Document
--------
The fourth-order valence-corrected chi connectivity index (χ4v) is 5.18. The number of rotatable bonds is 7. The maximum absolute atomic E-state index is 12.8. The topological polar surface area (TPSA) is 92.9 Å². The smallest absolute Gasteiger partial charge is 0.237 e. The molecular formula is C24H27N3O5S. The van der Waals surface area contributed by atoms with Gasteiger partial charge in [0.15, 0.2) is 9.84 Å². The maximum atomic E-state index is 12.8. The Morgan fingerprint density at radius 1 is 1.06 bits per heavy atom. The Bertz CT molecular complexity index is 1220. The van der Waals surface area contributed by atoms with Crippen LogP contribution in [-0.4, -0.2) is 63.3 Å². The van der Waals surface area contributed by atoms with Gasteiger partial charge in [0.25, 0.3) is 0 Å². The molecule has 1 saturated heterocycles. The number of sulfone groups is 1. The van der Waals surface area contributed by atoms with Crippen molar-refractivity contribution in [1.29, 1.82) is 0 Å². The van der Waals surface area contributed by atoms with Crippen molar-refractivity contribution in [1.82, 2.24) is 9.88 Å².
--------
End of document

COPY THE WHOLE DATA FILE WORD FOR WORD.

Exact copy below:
The fourth-order valence-corrected chi connectivity index (χ4v) is 5.18. The number of rotatable bonds is 7. The maximum absolute atomic E-state index is 12.8. The topological polar surface area (TPSA) is 92.9 Å². The smallest absolute Gasteiger partial charge is 0.237 e. The molecular formula is C24H27N3O5S. The van der Waals surface area contributed by atoms with Gasteiger partial charge in [0.15, 0.2) is 9.84 Å². The maximum atomic E-state index is 12.8. The Morgan fingerprint density at radius 1 is 1.06 bits per heavy atom. The Bertz CT molecular complexity index is 1220. The van der Waals surface area contributed by atoms with Crippen LogP contribution in [-0.4, -0.2) is 63.3 Å². The van der Waals surface area contributed by atoms with Gasteiger partial charge in [0.25, 0.3) is 0 Å². The molecule has 1 saturated heterocycles. The number of sulfone groups is 1. The van der Waals surface area contributed by atoms with Crippen molar-refractivity contribution in [1.29, 1.82) is 0 Å². The van der Waals surface area contributed by atoms with Crippen molar-refractivity contribution in [1.82, 2.24) is 9.88 Å².